The Osher Lifelong Learning Institute at the University of Kansas and Hutchinson Community College recently announced Osher Institute courses will be offered at Hutchinson Community College Newton Center at 203 E. Broadway, beginning this spring. The Osher Institute and Hutchinson Community College have partnered to offer courses in Hutchinson since 2008. Newton now joins seven other locations in south central Kansas offering programs.
Osher Lifelong Learning courses are held as three two-hour sessions, generally for three consecutive weeks. A unit of KU Continuing Education, the Osher Institute develops enrichment programs — learning for the joy of it — focusing on those 50 and over but welcomes learners of all ages.
"We are excited about extending lifelong learning courses to Newton, a community where many folks retire in place and remain actively engaged in the community," said Jim Peters, director of the Osher Institute at KU. "It’s a perfect fit."
Loni Jensen, Newton Center Coordinator, will oversee the program. "I am really looking forward to bringing more community members into our facility, as well as recruiting local instructors. There are wonderful resources and stories in this community to share," said Jensen.
The first class, "Arlington National Cemetery: Its History and Its Heroes" will be taught by Jim Peters, the author of the nation’s bestselling book on Arlington Cemetery, and who happens to be the director of the Osher Lifelong Learning Institute at KU. It meets from 2 to 4 p.m. April 1, 8 and 15. Peters reviews the cemetery’s colorful history from its pre-Civil Wars days as Robert E. Lee’s home through current U.S. conflicts. He also recounts the lives of the famous and not-so-famous who are buried there and gives insights into the national cemetery’s inner workings.
The Center will also host a special event from 7 to 8:30 p.m. April 10. Caryn Mirriam-Goldberg, former Poet Laureate of Kansas, presents "Needle in the Bone: How a Holocaust Survivor and a Polish Resistance Fighter Beat the Odds," based on her recently released book. She will profile two extraordinary KU professors whose stories of survival and later, their friendship and accomplishments, demonstrate the triumph of the human spirit. The event costs $10.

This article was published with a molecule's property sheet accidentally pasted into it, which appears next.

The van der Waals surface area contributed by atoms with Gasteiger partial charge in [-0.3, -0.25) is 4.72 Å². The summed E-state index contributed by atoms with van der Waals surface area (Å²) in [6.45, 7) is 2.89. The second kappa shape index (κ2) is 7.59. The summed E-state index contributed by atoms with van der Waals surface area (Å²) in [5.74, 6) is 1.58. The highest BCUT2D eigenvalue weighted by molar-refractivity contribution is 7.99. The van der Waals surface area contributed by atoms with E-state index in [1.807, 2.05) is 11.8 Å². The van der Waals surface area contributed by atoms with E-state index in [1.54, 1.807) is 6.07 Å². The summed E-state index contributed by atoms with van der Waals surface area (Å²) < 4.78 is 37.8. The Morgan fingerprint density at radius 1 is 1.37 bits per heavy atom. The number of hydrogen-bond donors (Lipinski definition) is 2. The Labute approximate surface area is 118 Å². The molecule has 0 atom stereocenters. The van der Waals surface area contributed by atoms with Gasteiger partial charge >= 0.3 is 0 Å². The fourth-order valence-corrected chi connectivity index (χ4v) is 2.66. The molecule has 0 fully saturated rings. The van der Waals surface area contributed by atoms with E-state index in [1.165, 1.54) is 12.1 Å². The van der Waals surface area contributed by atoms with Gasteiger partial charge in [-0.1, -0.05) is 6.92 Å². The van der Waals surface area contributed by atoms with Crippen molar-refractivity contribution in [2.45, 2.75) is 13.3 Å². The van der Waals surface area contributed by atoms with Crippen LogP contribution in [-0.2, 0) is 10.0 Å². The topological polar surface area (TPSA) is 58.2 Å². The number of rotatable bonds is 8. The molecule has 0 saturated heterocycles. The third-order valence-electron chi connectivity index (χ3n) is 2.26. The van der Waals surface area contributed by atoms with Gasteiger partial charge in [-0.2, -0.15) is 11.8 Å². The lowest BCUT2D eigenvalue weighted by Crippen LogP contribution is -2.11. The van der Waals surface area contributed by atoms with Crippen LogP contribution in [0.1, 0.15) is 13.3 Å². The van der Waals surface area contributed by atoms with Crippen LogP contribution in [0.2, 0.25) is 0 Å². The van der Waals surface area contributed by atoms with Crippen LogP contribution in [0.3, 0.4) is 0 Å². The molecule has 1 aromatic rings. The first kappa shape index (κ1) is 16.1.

Another Osher course in the area, "The Protestant Reformation of the 16th Century," will meet at Kidron Bethel Village in North Newton, 3001 Ivy Way, from 3 to 5 p.m. March 10 and 17. Osher courses have been offered at Kidron Bethel Village since 2012 through a partnership between the Osher Institute at KU and Bluestem Communities (Schowalter Villa and Kidron Bethel Village). The public is invited to attend.
Osher also offers day trips. This spring, Newton residents are welcome to register for "Seeing Lindsborg with New Eyes," April 25. Newton participants can join the coach in either Hutchinson or McPherson. The day begins with a film and tour through the Old Mill Museum (filled with artifacts from early settlement days) as well as a guided tour through the restored mill. The group will enjoy a Swedish meatballs lunch at the Swedish Crown restaurant. The afternoon will be devoted to gallery-hopping and shopping on Main Street, followed by a docent-guided visit to the Sandzén Memorial Gallery. The $40 fee includes coach transportation, lunch and admission fees. Space is limited, so those interested are urged to register early.
Newton residents may also attend courses in Hesston, Hutchinson and McPherson. Courses range from "Feeding the Threshers: Harvest Customs of Kansas" to "Stars in Your Eyes," a look at new information about our galaxy and universe. For more details, including fees for courses and special events, visit www.osher.ku.edu or call toll free (877) 404-5823 to request a catalog or to register.